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The late 1950's signaled a change in pace and face for the University of Florida (UF). Departing from a history rooted in discrimination and degradation, African Americans began to make their presence known and their voices heard. The first attempt made by an African American to apply for admission to UF was S.D. MCGill. 1 Mr. McGill, a Jacksonville attorney, wrote a letter expressing interest in taking an extension course at UF. With no consideration, Attorney McGill was referred to Florida A&M. McGill's effort sparked enthusiam on the part of his counterparts to apply to UF, however, he also fueled a fury within admissions officers who ardently enforced these discriminatory practices. Between 1945 and 1958, more than 85 African Americans were denied admission on all levels to UF. 2 In an attempt to follow the ruling of Brown v. Board of Education George Starke, Jr. was the first African American student to be admitted to UF and the College of Law in 1958.

In the following year, African American women began to author their voice of existence when Mrs. Daphne Duval began attending night classes at UF.Establishing an African presence at UF took nearly a hundred years since UFs conception. The new battle for students was to create a comfortable and supportive environment that eliminate the residue left by racism. Addressing this issue, in 1968 students organized the Black Student Union (BSU) that would aid in enhancing the experience of African Americans at UF. Combining the introduction of BSU with the revolutionary social climate of the 1960s, UF began to evaluate its hiring practices. Two years since the unveiling of BSU, UF hired eight black faculty and staff, which included Betty Ingram in the English Department, Bylle Avery in College of Nursing and Lavon Wright as the first black counselor in the Student Financial Aid Office. The 1970's were characterized by triumph and tragedy, as the University welcomed new faculty, the insensitivity to the current students resulted in a sit in known as "Black Thursday." The sit-in staged in then President's Stephen C. O'Connell's office resulted in the creation in of the Institute of Black Culture.

The momentum gathered from the sit-in was an energy that African American women embraced as they set out to be among the "firsts" in numerous arenas. In 1973, Hazel Land became the first black female to graduate from the University of Florida Law School. A few years later, Karen Stephens was selected as the first Black Miss University of Florida, Sharon Bruton became the first black female inducted into the Florida Blue Key and in 1982, Sharen Brown beame the first black female to graduate with a degree in Civil Engineering. On the political front, Pamela Bingham made history by becoming the first black female elected Student Government President. Assisting African American women in the journey for identity and support, Zeta Phi Beta Sorority, Inc. established the first historically black Greek letter undergraduate sorority chapter at UF. Following Zeta's presence,Delta Sigma Theta Sorority, Inc. chartered a chapter in 1975, and Alpha Kappa Alpha Sorority, Inc. in the same year. Most recently, Sally K. William became the first black to receive a Ph.D. from the Department of Food Science & Human Nutrition.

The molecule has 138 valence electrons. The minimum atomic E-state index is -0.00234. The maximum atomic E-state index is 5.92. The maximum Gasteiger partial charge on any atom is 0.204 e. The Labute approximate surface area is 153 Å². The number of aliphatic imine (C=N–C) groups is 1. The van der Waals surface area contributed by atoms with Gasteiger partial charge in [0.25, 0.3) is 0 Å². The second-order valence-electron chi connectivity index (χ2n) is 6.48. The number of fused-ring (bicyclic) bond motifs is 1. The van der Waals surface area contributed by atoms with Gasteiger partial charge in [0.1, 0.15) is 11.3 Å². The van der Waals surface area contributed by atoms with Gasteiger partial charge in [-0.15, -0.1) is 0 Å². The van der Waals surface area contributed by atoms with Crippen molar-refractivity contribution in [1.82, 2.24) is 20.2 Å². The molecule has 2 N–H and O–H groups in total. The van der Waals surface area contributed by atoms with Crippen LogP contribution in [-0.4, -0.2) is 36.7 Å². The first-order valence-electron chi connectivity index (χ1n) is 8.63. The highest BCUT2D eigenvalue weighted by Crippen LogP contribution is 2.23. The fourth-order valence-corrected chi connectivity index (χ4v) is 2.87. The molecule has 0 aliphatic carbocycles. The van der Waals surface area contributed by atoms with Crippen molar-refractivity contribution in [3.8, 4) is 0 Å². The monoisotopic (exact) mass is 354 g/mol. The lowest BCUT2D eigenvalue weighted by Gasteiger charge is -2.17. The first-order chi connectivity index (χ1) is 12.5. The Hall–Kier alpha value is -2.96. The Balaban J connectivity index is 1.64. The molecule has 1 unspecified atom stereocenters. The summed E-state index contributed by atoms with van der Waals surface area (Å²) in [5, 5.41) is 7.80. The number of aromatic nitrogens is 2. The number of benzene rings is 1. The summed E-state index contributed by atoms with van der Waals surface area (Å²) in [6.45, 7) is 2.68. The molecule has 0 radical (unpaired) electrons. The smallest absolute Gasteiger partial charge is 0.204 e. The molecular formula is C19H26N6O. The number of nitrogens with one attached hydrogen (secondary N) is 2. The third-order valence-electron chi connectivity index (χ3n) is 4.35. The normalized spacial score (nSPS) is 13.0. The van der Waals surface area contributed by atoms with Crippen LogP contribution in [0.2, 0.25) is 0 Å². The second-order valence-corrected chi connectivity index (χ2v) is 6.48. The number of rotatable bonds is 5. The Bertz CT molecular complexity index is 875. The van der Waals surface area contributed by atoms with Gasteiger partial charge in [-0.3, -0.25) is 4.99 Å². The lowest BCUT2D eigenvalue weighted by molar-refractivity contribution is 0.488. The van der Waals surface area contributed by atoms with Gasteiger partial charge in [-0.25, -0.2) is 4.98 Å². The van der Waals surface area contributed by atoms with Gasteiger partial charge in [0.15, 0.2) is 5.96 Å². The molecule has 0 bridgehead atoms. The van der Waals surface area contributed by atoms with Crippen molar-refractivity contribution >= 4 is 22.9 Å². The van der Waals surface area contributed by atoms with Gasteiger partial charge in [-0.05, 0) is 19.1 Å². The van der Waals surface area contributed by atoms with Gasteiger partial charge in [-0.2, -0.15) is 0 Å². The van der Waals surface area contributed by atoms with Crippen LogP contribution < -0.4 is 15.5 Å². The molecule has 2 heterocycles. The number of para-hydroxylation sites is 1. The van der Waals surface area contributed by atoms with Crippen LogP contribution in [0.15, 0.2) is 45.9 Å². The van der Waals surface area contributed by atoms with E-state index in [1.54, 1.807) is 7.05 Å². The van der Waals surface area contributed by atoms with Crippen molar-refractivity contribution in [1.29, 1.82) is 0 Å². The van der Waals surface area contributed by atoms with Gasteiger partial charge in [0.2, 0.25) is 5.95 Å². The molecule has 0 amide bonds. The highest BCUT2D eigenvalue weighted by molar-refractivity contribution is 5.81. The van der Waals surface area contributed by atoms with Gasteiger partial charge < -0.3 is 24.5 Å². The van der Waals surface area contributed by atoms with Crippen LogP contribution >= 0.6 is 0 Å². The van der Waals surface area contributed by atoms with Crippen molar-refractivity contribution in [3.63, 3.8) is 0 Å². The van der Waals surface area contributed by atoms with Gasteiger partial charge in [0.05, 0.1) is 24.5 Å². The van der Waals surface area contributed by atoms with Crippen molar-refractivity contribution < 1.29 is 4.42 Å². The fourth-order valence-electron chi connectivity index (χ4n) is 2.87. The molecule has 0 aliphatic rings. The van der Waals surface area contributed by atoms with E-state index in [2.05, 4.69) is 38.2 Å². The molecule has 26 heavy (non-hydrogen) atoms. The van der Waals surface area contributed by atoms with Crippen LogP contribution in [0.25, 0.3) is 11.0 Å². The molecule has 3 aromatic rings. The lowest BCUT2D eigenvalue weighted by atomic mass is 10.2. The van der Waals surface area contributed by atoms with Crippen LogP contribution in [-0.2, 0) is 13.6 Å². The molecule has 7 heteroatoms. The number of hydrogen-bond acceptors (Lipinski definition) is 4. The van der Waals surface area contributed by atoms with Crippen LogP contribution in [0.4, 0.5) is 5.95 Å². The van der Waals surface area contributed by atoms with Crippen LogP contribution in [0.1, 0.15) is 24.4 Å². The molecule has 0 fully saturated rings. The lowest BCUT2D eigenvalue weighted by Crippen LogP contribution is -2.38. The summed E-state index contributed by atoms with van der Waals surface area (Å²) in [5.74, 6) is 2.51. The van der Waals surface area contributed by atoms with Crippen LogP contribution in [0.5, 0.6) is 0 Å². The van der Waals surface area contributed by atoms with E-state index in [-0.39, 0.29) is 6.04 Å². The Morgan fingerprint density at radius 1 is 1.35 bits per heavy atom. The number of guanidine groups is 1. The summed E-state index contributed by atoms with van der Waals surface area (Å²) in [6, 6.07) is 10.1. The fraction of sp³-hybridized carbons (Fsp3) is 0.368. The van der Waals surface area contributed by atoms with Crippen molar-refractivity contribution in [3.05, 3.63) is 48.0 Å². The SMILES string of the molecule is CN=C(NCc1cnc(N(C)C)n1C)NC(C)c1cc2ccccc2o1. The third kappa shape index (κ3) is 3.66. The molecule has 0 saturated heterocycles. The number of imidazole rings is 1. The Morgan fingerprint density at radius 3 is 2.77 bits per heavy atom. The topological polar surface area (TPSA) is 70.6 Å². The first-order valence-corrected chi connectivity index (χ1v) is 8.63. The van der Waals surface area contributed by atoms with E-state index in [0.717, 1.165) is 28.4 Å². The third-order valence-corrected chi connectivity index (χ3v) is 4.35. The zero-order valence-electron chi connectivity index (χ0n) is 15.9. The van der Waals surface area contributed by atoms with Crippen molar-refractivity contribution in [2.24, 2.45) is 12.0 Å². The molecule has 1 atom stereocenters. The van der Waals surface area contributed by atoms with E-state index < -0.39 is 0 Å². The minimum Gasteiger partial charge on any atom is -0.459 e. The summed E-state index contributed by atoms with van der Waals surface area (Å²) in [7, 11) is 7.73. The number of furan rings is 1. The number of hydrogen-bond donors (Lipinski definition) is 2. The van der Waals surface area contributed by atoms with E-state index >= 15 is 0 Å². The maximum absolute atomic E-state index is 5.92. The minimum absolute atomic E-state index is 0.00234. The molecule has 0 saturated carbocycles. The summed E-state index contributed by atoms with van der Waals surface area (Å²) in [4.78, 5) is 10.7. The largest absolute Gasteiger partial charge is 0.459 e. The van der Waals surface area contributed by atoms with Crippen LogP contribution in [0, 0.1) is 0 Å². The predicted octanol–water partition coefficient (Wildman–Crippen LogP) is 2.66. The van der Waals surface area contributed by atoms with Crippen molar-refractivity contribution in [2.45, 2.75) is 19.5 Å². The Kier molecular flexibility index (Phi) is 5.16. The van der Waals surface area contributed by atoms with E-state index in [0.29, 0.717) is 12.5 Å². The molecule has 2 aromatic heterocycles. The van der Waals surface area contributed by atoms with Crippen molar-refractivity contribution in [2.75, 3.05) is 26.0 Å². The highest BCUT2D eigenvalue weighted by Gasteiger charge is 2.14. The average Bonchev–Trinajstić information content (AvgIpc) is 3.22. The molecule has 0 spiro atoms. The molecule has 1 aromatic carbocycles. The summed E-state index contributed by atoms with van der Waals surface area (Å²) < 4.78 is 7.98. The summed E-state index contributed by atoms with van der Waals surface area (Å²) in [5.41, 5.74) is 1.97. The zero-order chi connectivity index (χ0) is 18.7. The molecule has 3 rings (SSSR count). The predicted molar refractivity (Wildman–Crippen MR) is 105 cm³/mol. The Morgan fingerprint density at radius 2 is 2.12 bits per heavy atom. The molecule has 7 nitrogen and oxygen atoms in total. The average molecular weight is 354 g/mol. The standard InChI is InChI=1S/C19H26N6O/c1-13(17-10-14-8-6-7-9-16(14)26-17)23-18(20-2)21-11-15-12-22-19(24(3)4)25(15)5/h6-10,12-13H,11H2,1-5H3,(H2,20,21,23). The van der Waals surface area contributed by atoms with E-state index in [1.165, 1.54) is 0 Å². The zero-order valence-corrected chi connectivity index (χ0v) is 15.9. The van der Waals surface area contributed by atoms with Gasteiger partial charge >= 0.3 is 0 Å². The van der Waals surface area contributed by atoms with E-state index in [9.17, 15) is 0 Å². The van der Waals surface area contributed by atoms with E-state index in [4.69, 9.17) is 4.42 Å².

It is because of this rich tradition of accomplishments and achievements of these African American women that we celebrate "herstory." We must also recognize that history could not be complete without history, because both stories are interdependent living testiments of humanity. And, so we pay homage to those African American women who braved racism and sexism and bore the brand of oppression so that others might reap the fruits of higher education.

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Last updated: 19 April, 2001
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